How many times have you heard this: “You’re getting older now, so you can’t do the same things you did in your twenties?” Getting older is often considered a disease, rather than a normal physiologic process in the body. Yes, it is true that the levels of hormones, enzymes, and other substances in the body decline with age, which lead to a host of health issues: poor vision, reduced hearing, forgetfulness, arthritis, and osteoporosis.
However, every older adult is different, and how well one ages is determined in large part by nutrition, exercise, and sleep. While one octogenarian may use a walker to get around, another may be preparing for a marathon. The body is an amazing machine, but its longevity and health is determined by taking measures to prevent accelerated wear and tear by making healthy food choices, remaining physically fit, and getting adequate sleep.
Sleep, in particular, is involved with the activation of certain chemicals like melatonin. Melatonin is a hormone that is released by a gland in the brain; the hormone plays an important role in regulating the circadian rhythm, which is the body’s internal 24-hour clock that controls the sleep-wake cycle. Melatonin is a light-induced hormone. So when it’s light, the body secretes less melatonin; when it’s dark, more melatonin.
Melatonin’s release from the pineal gland is determined largely in part by the amount of light exposure — natural or artificial. So working late nights in a brightly lit environment or experiencing jet lag can disrupt normal melatonin levels. Even a simple task like drawing your curtains when it’s daytime may expose you to minimal light, which can also affect melatonin. Well, what does this have to do with aging? A lot. Because melatonin decreases with age, the lower amount contributes to sleep problems among older adults.
Various health problems such as osteoporosis ensue with inadequate shut-eye. Osteoporosis is the breakdown of bone that occurs most frequently as we age. Certain bone cells are involved in building bone up and breaking it down, osteoblasts and osteoclasts, respectively. Interestingly, their activities also follow a circadian pattern: Osteoblasts are active in the daytime, but osteoclasts work at night. So if our sleep cycle is disrupted, as it tends to be in aging adults, then osteoclasts activity is revved up in sleepless states. With less sleep at night, osteoclasts accelerate the activity of bone breakdown, which leads to the porosity of bone commonly seen in osteoporosis. Weak and brittle bones place older adults at risk for fractures from falls. Statistics from the National Institute of Health (NIH) has indicated that approximately 34 million Americans have been diagnosed with osteoporosis.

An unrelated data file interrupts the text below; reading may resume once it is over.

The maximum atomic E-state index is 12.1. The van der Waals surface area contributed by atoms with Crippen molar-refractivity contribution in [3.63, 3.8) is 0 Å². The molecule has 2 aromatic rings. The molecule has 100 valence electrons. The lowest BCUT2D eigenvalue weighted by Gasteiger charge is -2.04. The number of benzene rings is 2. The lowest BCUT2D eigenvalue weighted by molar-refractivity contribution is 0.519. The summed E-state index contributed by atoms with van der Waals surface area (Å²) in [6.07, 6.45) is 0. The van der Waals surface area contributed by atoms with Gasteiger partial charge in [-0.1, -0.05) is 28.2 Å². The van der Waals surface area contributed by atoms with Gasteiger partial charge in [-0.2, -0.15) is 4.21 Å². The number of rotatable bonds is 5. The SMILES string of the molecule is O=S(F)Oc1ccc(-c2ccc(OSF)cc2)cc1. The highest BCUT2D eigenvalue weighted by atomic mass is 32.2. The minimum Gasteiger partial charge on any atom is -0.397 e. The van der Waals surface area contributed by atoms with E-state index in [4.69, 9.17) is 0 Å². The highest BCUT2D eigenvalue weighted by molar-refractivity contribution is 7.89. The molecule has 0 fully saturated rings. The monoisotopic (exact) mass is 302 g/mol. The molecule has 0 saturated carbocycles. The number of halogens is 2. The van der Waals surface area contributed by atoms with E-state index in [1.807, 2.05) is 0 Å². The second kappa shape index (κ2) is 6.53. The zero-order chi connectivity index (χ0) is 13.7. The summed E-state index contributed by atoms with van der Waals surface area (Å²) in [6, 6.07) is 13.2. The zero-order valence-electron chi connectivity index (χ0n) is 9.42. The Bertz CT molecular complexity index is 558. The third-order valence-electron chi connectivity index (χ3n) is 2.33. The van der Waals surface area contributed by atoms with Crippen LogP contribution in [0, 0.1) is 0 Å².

Fortunately, physical activity, proper nutrition, and high-quality pharmaceutical supplements can help to protect many older adults from age-associated health problems like osteoporosis. In one animal study, researchers found that melatonin supplements helped to improve bone strength in old rats. The study used 22-month-old rats (the equivalent to a 60-year-old person) and divided the rodents into the melatonin-supplemented group and the placebo group. After 10 weeks, the researchers compared the two groups by evaluating the femur bones of the rats using various tests that measured bone strength and density. The researchers found that bone density and volume were greater in the melatonin-supplemented rats than the rats that didn’t receive the supplement.
This study provides great insight into how melatonin-regulated sleep cycle can improve bone health. The researchers plan to conduct further research to determine whether melatonin is preventing or reversing the effects of osteoclasts on bone. To prevent bone breakdown or to improve bone health, I suggest you give your bones a boost through physical activity such as walking briskly or tai chi, which also helps with balance.
In my new book, The Gene Therapy Plan, I recommend foods to promote healthy aging. Consume foods like milk, cheese, yogurt, almonds and green leafy vegetables because they contain loads of calcium that is good for building bones. Make getting adequate sleep a priority — restful nights help to maintain a good balance between daytime and nighttime melatonin. Some tips include not using bright lights a few hours before bedtime, don’t bring your cellphone, tablet, or laptop to bed with you, and lie down in your bed only when you’re feeling sleepy. These nutritional, workout, and sleep-promoting tips will help you to keep your circadian rhythm and bone health in check.
Tresguerres IF, Tamimi F, Eimar H, et al. Melatonin dietary supplement as an anti-aging therapy for age-related bone loss. Rejuvenation Res. 2014 Aug;17(4):341-6.
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